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Our Home Railways, How they began and howthey are worked



In 1788, two years after Murdock had made his model steam locomotive, Erasmus Darwin, the friend of Watt and Boulton, published the poem in which occur the lines -

Soon shall thy arm, Unconquer'd Steam, afar
Drag the slow barge, or drive the rapid car;
Or on wide-waving wings expanded bear
The flying chariot through the fields of air:

an intelligent anticipation of the future - not quite a prophecy considering the facts on which it was based - which was never quoted with greater effect than on the 9th of April 1849, when the South Stafford was opened from Walsall to Lichfield, and the chairman, Mr. C. S. Forster, recalling the then forgotten stanza, pointed out that with a degree of prescience truly wonderful the Lichfield poet had ventured on a prediction fulfilled to the very letter within the walls of his own city.

Since Darwin's day the development has been great.

The story of how it came about is briefly told in these pages on the growth of the British railway system, which incidentally describe the principal branches of railway work. It is not in all ways the old story, for the discovery of old working drawings and business letters, and the publication of Pease's and other diaries and papers, have in many cases greatly modified the usual version, as have also the references to the patent specifications, the Acts of Parliament, the prospectuses, and the contemporary reports of the companies' meetings; and, in the endeavour to ensure the statements on these and other matters being correct, every article has been submitted to the companies for approval, so that it is the first book on the general subject which has been officially verified and illustrated throughout from official sources.

The illustrations are over 300 in number, and include a series of coloured plates of engines, carriages, and armorial bearings from photographs, pictures, and transfers. In many cases the photographs were specially taken for the work, and the most cordial acknowledgments are due to the managers, locomotive superintendents, engineers, and others who have so kindly assisted in its preparation, and who are far too numerous to be thanked individually, as the list would extend to several pages and contain the higher staff of every company it has been possible to include.


Have you ever tried to think what is the oldest human achievement, what is the thing which can be traced back to the earliest times and still exists as a practical necessity from which we have never been able to escape, something which is older than the rudest implements of warfare or husbandry, older than song and story or books or written communication? It is the making of roads.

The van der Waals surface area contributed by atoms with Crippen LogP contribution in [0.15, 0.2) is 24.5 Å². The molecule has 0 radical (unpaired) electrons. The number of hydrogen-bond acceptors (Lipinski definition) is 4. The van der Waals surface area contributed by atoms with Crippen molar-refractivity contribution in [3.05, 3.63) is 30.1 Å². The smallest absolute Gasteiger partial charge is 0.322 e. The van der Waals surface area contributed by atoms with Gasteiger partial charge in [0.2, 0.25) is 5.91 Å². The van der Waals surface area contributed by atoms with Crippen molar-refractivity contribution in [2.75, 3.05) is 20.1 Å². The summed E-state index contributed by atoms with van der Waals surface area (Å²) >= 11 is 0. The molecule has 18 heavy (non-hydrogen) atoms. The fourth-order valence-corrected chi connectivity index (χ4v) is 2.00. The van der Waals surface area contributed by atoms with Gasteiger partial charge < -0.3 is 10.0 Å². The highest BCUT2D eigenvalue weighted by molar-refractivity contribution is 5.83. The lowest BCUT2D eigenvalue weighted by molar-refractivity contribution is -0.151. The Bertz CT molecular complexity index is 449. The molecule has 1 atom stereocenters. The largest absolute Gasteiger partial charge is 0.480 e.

On a bright September morning in many a quiet valley, from the edge of the wood stretching down the slope to and across the valley levels, you shall see hundreds of lines - apparent because along them the herbage is darker - lines fairly direct yet sometimes wavering, here turned aside by a tussock of coarse grass, there by a tuft of bracken, crossing, merging, separating again. Any countryman will tell you, if you are town-bred and do not know, that these are the beaten tracks of the rabbits, the paths from burrow to food, each beaten down by the daily passing of the animals to and from their homes within the wood and their valley feeding grounds. In those tracks, in sheep and cattle tracks along the hillside, in the runways of the water-voles under the brambles and hedge trees that overhang the stream, you have pictured the early forms of the roads which have from the most ancient of days to the era of the railways, been the most abiding indications of the necessity for human communication.

It is in this kinship of necessity with the animals that the antiquity of the road lies embedded. Hunger, the motive force of man, drove him to wander where he might find his food; and habit pinned him, once his tracks were made, to pass again and again along them. Thus his tracks were beaten to thread or skirt the swamp, to follow the course of the river, to avoid or dare the spirit-haunted woods. Par back in the mists of time we find the traces of the necessity which drove man, and still drives him, to be a road-maker; and thus we find the beginnings that have developed to-day into the railroad which has traversed desert and swamp, bridged the world's mightiest rivers, burrowed through mountain chains, linked up the threads of civilisation, and broken down the barriers of race.